This approach relies on having one object per property, so it's easy to see it as a memory leak.  It's not actually a memory leak, it's a memory overhead.  Suppose that you create 1000 objects, each of which take 100 bytes normally.  Now you change them to expose Property objects as public final fields, and each object now takes 1000 bytes.  It's only a (potential) leak if you need to create objects every time you use a Property.  What we do have now though, is n more objects, where n is the number of properties.  This isn't a hopeless situation; there is a possible VM-based solution, holding Property objects directly, i.e., without a pointer, as part of the object they're in.  This requires the size of a Property to be known by the verifier, so the actual Property implementation would need to be known at load time. While this might seem like a hopelessly early optimisation, it's worth thinking about now, because if properties do get implemented in the language, and they are completely flexible (so that you can replace a Property object at runtime), then we'll no longer be left with the possibility of this optimisation.  A halfway house would be to make it possible to prevent a Property object from being replaced, or for the VM to be smart enough to tell which Properties aren't going to be replaced.  Obtaining a Property object is tricky
If we want setf to work with properties defined by existing code, we should be able to recognise the getX/setX convention, and make those into Properties.  Let's look at how we can create a legacy Property using current (Java 5/6) code:
  Property<String> nameProperty=new LegacyProperty<String>(new GetterAndSetter<String>()
  {
    public String get()
    {
      return object.getName();
    }
  
    public void set(String s)
    {
      object.setName(s);
    }
  });
This gets a bit shorter with the BGGA closures syntax, or even method references, but it doesn't get any sweeter.  It's still pointless duplication. Another implementation would use reflection.  Property<String> nameProperty=new ReflectiveProperty<String>("name",object);  Obviously there are the usual problems with this, such as type safety not being guaranteed at compile time, performance, that it requires tool support if the programmer is to be certain that it is refactor-proof.  There is an extra problem caused by erasure of generic types; there's no way of knowing that nameProperty really is a Property<String>.  setName could take an instance of some 'Name' class.  This is not simply a case of choosing dynamic typing over static typing, because erasure doesn't give us a choice.  The reflective solution is not typesafe at all unless we either implement reification or give ReflectiveProperty a 'type token', in this case String.class.
  Property<String> nameProperty=new
  ReflectiveProperty<String>(object,String.class,"name");
It doesn't work with legacy bean-manipulating code Suppose I write a new class and don't write getters or setters, but instead expose my fields via Properties.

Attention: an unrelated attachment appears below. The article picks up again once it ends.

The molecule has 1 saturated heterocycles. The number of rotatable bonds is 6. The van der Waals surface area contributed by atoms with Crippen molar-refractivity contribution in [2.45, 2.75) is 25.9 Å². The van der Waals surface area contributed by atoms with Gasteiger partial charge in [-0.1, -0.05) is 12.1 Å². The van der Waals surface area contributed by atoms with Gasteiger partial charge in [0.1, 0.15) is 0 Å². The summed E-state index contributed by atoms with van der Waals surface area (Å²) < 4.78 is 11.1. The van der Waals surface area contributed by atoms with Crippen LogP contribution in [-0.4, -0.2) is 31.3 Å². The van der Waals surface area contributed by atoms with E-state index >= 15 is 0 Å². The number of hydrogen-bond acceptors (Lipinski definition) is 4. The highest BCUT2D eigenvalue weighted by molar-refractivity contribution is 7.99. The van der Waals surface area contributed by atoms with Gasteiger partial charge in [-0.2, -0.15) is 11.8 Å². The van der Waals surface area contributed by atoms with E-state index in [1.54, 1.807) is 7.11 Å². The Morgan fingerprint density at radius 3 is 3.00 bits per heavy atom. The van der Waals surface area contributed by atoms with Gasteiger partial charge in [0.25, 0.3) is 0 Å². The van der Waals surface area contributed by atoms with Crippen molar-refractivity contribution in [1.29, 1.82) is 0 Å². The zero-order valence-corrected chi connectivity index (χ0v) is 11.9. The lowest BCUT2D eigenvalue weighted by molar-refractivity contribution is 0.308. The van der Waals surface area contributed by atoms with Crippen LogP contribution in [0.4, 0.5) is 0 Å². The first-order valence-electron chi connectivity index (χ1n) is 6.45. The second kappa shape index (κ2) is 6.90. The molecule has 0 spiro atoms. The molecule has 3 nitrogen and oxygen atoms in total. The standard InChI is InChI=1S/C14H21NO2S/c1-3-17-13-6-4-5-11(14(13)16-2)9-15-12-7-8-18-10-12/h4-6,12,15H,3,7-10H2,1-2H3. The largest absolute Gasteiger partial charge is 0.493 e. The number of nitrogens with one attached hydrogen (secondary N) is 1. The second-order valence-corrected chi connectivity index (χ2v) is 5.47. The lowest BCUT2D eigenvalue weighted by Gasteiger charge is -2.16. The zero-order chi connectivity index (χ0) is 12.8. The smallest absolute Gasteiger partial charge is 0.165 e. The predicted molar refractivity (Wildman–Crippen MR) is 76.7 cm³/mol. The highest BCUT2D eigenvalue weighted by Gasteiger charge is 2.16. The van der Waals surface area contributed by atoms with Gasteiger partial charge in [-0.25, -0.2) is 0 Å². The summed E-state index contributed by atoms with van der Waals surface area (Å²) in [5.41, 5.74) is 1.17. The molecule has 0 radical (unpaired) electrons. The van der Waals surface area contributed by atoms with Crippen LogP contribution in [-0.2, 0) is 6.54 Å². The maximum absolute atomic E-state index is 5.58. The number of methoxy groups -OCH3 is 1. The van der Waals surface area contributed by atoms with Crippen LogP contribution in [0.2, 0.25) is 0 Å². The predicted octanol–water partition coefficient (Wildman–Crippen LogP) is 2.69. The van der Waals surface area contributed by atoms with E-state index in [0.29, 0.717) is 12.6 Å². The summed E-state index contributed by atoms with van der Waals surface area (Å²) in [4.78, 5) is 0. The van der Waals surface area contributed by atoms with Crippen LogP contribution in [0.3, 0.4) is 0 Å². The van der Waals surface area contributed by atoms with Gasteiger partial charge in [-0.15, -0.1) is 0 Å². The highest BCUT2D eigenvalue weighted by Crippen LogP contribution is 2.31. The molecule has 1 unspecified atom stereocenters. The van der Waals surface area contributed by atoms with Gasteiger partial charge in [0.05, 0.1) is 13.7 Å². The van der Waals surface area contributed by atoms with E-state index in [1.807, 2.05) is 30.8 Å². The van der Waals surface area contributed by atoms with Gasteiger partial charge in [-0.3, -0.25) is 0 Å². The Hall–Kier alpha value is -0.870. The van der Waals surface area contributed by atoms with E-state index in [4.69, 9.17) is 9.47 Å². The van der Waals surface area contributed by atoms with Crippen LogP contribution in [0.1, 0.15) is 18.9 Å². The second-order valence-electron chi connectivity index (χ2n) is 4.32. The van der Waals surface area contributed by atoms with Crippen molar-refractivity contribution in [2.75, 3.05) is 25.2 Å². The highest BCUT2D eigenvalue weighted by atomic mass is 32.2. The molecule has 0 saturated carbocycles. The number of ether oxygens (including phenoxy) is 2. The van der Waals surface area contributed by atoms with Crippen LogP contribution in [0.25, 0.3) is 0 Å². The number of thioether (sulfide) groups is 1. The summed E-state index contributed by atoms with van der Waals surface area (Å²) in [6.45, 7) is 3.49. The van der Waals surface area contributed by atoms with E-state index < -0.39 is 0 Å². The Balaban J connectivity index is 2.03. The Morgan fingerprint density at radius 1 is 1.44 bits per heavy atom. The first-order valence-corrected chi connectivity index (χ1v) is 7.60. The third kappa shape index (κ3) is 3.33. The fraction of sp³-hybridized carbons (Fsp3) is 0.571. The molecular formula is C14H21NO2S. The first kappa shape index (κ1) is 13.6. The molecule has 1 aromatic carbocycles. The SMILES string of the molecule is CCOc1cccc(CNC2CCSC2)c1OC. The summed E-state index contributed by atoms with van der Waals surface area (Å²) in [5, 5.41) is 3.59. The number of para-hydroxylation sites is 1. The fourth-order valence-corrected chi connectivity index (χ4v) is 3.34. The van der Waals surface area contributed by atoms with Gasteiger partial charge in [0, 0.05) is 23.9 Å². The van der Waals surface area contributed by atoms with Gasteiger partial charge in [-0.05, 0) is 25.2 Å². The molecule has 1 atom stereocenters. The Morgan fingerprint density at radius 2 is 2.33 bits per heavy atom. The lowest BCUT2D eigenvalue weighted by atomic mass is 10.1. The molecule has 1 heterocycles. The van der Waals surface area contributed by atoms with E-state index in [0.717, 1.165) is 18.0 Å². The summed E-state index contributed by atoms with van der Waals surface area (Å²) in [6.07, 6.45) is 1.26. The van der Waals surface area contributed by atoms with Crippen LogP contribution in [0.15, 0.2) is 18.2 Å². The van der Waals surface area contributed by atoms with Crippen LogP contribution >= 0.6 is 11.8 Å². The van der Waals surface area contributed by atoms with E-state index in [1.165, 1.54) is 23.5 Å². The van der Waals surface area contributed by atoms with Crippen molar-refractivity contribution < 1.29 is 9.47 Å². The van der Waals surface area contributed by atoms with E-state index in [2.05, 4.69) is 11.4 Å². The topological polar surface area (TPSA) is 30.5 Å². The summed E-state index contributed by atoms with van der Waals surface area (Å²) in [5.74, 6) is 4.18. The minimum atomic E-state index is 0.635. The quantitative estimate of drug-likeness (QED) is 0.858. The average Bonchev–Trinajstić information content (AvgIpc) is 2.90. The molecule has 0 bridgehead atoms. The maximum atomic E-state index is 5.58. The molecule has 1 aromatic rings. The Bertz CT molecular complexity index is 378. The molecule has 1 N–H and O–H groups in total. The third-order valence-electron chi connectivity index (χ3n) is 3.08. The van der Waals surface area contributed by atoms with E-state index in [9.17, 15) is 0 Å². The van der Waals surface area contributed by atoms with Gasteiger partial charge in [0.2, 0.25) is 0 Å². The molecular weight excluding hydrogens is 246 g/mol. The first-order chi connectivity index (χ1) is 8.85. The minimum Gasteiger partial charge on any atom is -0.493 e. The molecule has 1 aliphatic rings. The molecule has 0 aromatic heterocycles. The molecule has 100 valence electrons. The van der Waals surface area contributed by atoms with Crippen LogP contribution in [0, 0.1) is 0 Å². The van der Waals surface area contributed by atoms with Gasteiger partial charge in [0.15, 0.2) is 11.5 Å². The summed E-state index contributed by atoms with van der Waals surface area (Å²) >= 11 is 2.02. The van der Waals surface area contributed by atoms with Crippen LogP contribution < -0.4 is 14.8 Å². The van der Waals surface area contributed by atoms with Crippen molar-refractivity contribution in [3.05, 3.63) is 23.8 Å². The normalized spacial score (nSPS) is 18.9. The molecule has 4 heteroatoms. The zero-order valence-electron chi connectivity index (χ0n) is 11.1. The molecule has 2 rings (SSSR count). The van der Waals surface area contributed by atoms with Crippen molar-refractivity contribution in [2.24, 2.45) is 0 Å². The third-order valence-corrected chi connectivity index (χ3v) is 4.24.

class Person
  {
    public final Property<String> name=new DirectProperty<String>("unknown");
  }
Now any code that reflects on Person looking for getX/setX methods won't find any.  It's arguable that the code should use Introspector to introspect, rather than direct manipulation, and hence that I could provide a BeanInfo class for Person, but not all the code that manipulates beans uses Introspector. Erasure could make a List of Properties useless. Suppose you asked a bean for all its properties, either directly or via some introspector.  You'd get a List<Property<What?>>.  It cannot be Object.  It can be ?, though this would prevent set from being called.  It can be a raw type.  In any case, erasure will stop us from seeing the actual type of the property, unless we add a type token, as mentioned earlier. What needs to change? Now let's take the above and make it convenient to use by changing the language a little. 1.  All getX/setX pairs are properties.  This includes isX, read-only properties and write-only properties.  This allows new code to work with existing beans. 2.  All explicit property declarations generate getX/setX or isX/setX pairs at compile time.  This allows new beans to work with existing code. 3.  The generated code simply calls the Property's get/set methods.  There is no generated field in the declaring class, other than for the Property itself. 4.  A syntax is provided for getting at a named Property given the name of a bean.  This is statically checked for correctness. 5.  A syntax is provided for getting the value or setting the value of a property.  The '.' operator will suffice.  A field and a property cannot exist with the same name, which avoids compatibility issues with existing code. The easiest argument against this is also the easiest to refute, namely that it calls non-obvious code.  The same argument could be used to reject polymorphism.  Plus, there are already precedents in Java.  arrayElement[index]=value is an assignment that does more than it appears to - it checks bounds.  String concatenation calls .toString() on objects.  + promotes low primitive types to int.  These are all good things; there's nothing fundamentally wrong with calling non-obvious code, as long as it is possible to discover what code is actually called. 

The strongest argument in favour is readability - there should be no readability price for using properties.  Currently there is a price.

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A salsa dancing, DJing programmer from Manchester, England.